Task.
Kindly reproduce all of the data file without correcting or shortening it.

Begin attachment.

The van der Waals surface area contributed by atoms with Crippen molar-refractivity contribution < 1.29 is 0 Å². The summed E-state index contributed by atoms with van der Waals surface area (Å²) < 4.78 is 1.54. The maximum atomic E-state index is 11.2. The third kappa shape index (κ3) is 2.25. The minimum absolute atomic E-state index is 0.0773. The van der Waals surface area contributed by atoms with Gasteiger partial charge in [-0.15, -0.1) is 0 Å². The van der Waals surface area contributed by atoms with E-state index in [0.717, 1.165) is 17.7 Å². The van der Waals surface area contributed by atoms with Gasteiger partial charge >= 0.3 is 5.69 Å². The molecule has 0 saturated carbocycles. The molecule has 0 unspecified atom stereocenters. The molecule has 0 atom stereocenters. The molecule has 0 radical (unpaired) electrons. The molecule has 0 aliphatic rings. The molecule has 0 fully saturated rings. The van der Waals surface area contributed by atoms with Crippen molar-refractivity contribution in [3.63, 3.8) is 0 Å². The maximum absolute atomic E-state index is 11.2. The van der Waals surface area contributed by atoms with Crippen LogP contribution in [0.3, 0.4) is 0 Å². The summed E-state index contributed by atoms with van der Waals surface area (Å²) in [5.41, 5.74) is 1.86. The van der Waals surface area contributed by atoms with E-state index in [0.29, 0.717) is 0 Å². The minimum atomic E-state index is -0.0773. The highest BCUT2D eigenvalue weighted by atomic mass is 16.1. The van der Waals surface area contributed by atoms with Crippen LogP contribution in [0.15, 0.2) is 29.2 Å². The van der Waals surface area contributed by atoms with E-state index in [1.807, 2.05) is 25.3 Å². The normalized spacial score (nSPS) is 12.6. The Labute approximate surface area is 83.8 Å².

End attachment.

The van der Waals surface area contributed by atoms with Crippen molar-refractivity contribution < 1.29 is 0 Å². The summed E-state index contributed by atoms with van der Waals surface area (Å²) < 4.78 is 1.54. The maximum atomic E-state index is 11.2. The third kappa shape index (κ3) is 2.25. The minimum absolute atomic E-state index is 0.0773. The van der Waals surface area contributed by atoms with Gasteiger partial charge in [-0.15, -0.1) is 0 Å². The van der Waals surface area contributed by atoms with E-state index in [0.717, 1.165) is 17.7 Å². The van der Waals surface area contributed by atoms with Gasteiger partial charge >= 0.3 is 5.69 Å². The molecule has 0 saturated carbocycles. The molecule has 0 unspecified atom stereocenters. The molecule has 0 atom stereocenters. The molecule has 0 radical (unpaired) electrons. The molecule has 0 aliphatic rings. The molecule has 0 fully saturated rings. The van der Waals surface area contributed by atoms with Crippen molar-refractivity contribution in [3.63, 3.8) is 0 Å². The maximum absolute atomic E-state index is 11.2. The van der Waals surface area contributed by atoms with Crippen LogP contribution in [0.3, 0.4) is 0 Å². The summed E-state index contributed by atoms with van der Waals surface area (Å²) in [5.41, 5.74) is 1.86. The van der Waals surface area contributed by atoms with E-state index in [0.29, 0.717) is 0 Å². The minimum atomic E-state index is -0.0773. The highest BCUT2D eigenvalue weighted by atomic mass is 16.1. The van der Waals surface area contributed by atoms with Crippen LogP contribution in [0.15, 0.2) is 29.2 Å². The van der Waals surface area contributed by atoms with E-state index in [1.807, 2.05) is 25.3 Å². The normalized spacial score (nSPS) is 12.6. The Labute approximate surface area is 83.8 Å².